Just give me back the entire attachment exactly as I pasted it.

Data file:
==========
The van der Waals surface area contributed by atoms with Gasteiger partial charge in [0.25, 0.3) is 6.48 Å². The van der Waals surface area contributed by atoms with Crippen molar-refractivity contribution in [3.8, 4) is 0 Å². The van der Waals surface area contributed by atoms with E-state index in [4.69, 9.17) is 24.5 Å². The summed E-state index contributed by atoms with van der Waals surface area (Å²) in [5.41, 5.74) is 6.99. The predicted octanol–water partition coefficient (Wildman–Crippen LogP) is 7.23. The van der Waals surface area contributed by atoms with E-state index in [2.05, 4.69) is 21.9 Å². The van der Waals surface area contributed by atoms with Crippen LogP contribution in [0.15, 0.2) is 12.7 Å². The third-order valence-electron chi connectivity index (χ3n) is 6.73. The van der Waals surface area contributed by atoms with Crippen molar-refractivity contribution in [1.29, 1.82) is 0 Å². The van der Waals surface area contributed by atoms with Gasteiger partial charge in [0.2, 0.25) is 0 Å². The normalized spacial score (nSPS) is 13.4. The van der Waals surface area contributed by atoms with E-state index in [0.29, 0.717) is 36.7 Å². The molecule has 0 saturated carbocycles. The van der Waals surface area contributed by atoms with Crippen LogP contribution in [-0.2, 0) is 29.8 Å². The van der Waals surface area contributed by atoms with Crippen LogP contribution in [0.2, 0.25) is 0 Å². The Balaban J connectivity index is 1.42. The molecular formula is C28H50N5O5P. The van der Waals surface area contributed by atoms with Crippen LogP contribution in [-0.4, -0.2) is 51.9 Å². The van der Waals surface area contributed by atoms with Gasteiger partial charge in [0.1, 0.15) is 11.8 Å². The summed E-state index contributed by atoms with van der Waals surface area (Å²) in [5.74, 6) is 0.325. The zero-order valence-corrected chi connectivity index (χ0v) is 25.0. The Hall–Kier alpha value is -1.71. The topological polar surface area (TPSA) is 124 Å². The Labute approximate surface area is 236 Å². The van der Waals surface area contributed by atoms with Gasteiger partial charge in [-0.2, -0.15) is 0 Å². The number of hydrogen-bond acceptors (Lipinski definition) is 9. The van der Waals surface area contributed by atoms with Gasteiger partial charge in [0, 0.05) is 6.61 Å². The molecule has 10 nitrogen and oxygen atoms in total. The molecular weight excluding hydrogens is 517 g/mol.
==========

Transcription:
The van der Waals surface area contributed by atoms with Gasteiger partial charge in [0.25, 0.3) is 6.48 Å². The van der Waals surface area contributed by atoms with Crippen molar-refractivity contribution in [3.8, 4) is 0 Å². The van der Waals surface area contributed by atoms with E-state index in [4.69, 9.17) is 24.5 Å². The summed E-state index contributed by atoms with van der Waals surface area (Å²) in [5.41, 5.74) is 6.99. The predicted octanol–water partition coefficient (Wildman–Crippen LogP) is 7.23. The van der Waals surface area contributed by atoms with E-state index in [2.05, 4.69) is 21.9 Å². The van der Waals surface area contributed by atoms with Crippen LogP contribution in [0.15, 0.2) is 12.7 Å². The third-order valence-electron chi connectivity index (χ3n) is 6.73. The van der Waals surface area contributed by atoms with Crippen molar-refractivity contribution in [1.29, 1.82) is 0 Å². The van der Waals surface area contributed by atoms with Gasteiger partial charge in [0.2, 0.25) is 0 Å². The normalized spacial score (nSPS) is 13.4. The van der Waals surface area contributed by atoms with E-state index in [0.29, 0.717) is 36.7 Å². The molecule has 0 saturated carbocycles. The van der Waals surface area contributed by atoms with Crippen LogP contribution in [-0.2, 0) is 29.8 Å². The van der Waals surface area contributed by atoms with Crippen LogP contribution in [0.2, 0.25) is 0 Å². The Balaban J connectivity index is 1.42. The molecular formula is C28H50N5O5P. The van der Waals surface area contributed by atoms with Crippen LogP contribution in [-0.4, -0.2) is 51.9 Å². The van der Waals surface area contributed by atoms with Gasteiger partial charge in [0.1, 0.15) is 11.8 Å². The summed E-state index contributed by atoms with van der Waals surface area (Å²) in [5.74, 6) is 0.325. The zero-order valence-corrected chi connectivity index (χ0v) is 25.0. The Hall–Kier alpha value is -1.71. The topological polar surface area (TPSA) is 124 Å². The Labute approximate surface area is 236 Å². The van der Waals surface area contributed by atoms with Gasteiger partial charge in [-0.2, -0.15) is 0 Å². The number of hydrogen-bond acceptors (Lipinski definition) is 9. The van der Waals surface area contributed by atoms with Gasteiger partial charge in [0, 0.05) is 6.61 Å². The molecule has 10 nitrogen and oxygen atoms in total. The molecular weight excluding hydrogens is 517 g/mol.